Boyzone
and Simply Red
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Doncaster
Doncaster
Doncaster
(/ˈdɒŋkəstər/[1] or /ˈdɒŋkæstər/) is a large market town in South Yorkshire, England. Together with its surrounding suburbs and settlements, the town forms part of the Metropolitan Borough of Doncaster, which had a mid-2016 est. population of 306,400.[2] The town itself has a population of 109,805 [3] The Doncaster
Doncaster
Urban Area had a population of 158,141 in 2011[citation needed] and includes Doncaster
Doncaster
and neighbouring small villages. Historically part of the West Riding of Yorkshire
West Riding of Yorkshire
until 1974, Doncaster
Doncaster
is about 17 miles (30 km) north-east of Sheffield, with which it is served by an international airport, Doncaster
Doncaster
Sheffield Airport in Finningley
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Stallion (horse)
A stallion is a male horse that has not been gelded (castrated). Stallions follow the conformation and phenotype of their breed, but within that standard, the presence of hormones such as testosterone may give stallions a thicker, "cresty" neck, as well as a somewhat more muscular physique as compared to female horses, known as mares, and castrated males, called geldings. Temperament varies widely based on genetics, and training, but because of their instincts as herd animals, they may be prone to aggressive behavior, particularly toward other stallions, and thus require careful management by knowledgeable handlers
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George Lambton
George Lambton
George Lambton
(23 December 1860 - 23 July 1945) was a British thoroughbred racehorse trainer. He was British flat racing Champion Trainer in the 1906, 1911 and 1912 seasons.Contents1 Early life 2 Horse racing 3 Family 4 British Classic Race wins 5 References 6 External linksEarly life[edit] The Honourable George Lambton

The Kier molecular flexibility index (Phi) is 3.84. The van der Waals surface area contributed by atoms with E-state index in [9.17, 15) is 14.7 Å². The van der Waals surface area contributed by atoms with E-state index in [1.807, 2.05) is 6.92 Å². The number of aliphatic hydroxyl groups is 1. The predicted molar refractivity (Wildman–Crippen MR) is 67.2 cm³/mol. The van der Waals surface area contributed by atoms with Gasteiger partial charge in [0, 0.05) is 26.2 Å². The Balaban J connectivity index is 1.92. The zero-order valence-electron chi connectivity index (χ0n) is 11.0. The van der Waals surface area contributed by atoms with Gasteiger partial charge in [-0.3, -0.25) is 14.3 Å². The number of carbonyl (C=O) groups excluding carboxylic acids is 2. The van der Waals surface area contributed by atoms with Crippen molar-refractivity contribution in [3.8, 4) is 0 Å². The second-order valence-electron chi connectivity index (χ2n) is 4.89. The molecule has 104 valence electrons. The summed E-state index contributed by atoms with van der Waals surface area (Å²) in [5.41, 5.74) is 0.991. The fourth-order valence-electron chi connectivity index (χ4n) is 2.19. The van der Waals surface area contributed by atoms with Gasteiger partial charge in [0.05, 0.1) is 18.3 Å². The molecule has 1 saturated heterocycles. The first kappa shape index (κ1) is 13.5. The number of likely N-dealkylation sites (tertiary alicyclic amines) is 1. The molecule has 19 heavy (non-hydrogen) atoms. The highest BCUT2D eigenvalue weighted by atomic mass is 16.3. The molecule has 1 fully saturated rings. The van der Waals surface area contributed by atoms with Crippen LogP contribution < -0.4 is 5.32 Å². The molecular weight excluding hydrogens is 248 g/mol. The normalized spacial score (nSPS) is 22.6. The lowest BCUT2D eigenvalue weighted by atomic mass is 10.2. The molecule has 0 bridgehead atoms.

George Lambton
was born in London on 23 December 1860, the fifth son of George Lambton, 2nd Earl of Durham and his wife, Beatrix, daughter of James Hamilton, 1st Duke of Abercorn. He was educated at Winchester, Brighton and Eton, and admitted to Trinity College, Cambridge on 11 June 1879
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East Lavington
East Lavington, formerly Woolavington, is a village and civil parish in the District of Chichester
Chichester
in West Sussex, England.[3] It is located six kilometres (4 miles) south of Petworth, west of the A285 road. West Lavington was formerly an exclave of Woolavington.[4] The parish has a land area of 797 hectares (1968 acres). In the 2001 census 357 people lived in 87 households, of whom 129 were economically active. It includes the settlement of Upper Norwood. The parish is dominated by Seaford College, a private school which owns 400 acres (1.6 km2). The ancient parish church has become the school chapel. References[edit]^ "2001 Census: West Sussex
West Sussex
– Population by Parish" (PDF). West Sussex County Council. Archived from the original (PDF) on 8 June 2011. Retrieved 12 April 2009.  ^ " Civil parish
Civil parish
population 2011"